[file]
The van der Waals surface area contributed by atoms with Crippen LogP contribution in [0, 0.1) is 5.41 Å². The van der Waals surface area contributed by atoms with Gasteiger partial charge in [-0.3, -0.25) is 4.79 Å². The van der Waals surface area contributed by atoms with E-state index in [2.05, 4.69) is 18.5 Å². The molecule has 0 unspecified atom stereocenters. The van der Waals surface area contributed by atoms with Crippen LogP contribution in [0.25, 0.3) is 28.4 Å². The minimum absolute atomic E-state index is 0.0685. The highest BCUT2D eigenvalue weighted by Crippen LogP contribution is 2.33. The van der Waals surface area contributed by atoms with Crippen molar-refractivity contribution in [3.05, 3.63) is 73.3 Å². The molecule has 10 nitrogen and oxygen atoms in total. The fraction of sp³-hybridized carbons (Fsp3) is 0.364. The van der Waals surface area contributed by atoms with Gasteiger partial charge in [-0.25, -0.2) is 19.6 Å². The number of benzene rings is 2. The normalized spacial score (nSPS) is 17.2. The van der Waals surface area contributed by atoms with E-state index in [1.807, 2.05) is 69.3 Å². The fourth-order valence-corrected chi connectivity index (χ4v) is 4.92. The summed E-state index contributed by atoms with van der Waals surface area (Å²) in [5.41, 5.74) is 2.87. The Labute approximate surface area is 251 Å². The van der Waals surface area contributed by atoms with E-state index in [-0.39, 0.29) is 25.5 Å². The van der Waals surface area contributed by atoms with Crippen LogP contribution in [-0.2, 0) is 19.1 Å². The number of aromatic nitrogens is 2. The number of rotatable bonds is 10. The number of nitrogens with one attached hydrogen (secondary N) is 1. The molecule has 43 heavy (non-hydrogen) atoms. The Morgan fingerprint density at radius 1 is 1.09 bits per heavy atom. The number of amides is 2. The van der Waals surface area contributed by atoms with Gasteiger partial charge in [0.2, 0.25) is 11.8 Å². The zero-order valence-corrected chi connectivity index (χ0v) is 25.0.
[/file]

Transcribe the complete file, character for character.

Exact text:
The van der Waals surface area contributed by atoms with Crippen LogP contribution in [0, 0.1) is 5.41 Å². The van der Waals surface area contributed by atoms with Gasteiger partial charge in [-0.3, -0.25) is 4.79 Å². The van der Waals surface area contributed by atoms with E-state index in [2.05, 4.69) is 18.5 Å². The molecule has 0 unspecified atom stereocenters. The van der Waals surface area contributed by atoms with Crippen LogP contribution in [0.25, 0.3) is 28.4 Å². The minimum absolute atomic E-state index is 0.0685. The highest BCUT2D eigenvalue weighted by Crippen LogP contribution is 2.33. The van der Waals surface area contributed by atoms with Crippen molar-refractivity contribution in [3.05, 3.63) is 73.3 Å². The molecule has 10 nitrogen and oxygen atoms in total. The fraction of sp³-hybridized carbons (Fsp3) is 0.364. The van der Waals surface area contributed by atoms with Gasteiger partial charge in [-0.25, -0.2) is 19.6 Å². The number of benzene rings is 2. The normalized spacial score (nSPS) is 17.2. The van der Waals surface area contributed by atoms with E-state index in [1.807, 2.05) is 69.3 Å². The fourth-order valence-corrected chi connectivity index (χ4v) is 4.92. The summed E-state index contributed by atoms with van der Waals surface area (Å²) in [5.41, 5.74) is 2.87. The Labute approximate surface area is 251 Å². The van der Waals surface area contributed by atoms with E-state index in [-0.39, 0.29) is 25.5 Å². The van der Waals surface area contributed by atoms with Crippen LogP contribution in [-0.2, 0) is 19.1 Å². The number of aromatic nitrogens is 2. The number of rotatable bonds is 10. The number of nitrogens with one attached hydrogen (secondary N) is 1. The molecule has 43 heavy (non-hydrogen) atoms. The Morgan fingerprint density at radius 1 is 1.09 bits per heavy atom. The number of amides is 2. The van der Waals surface area contributed by atoms with Gasteiger partial charge in [0.2, 0.25) is 11.8 Å². The zero-order valence-corrected chi connectivity index (χ0v) is 25.0.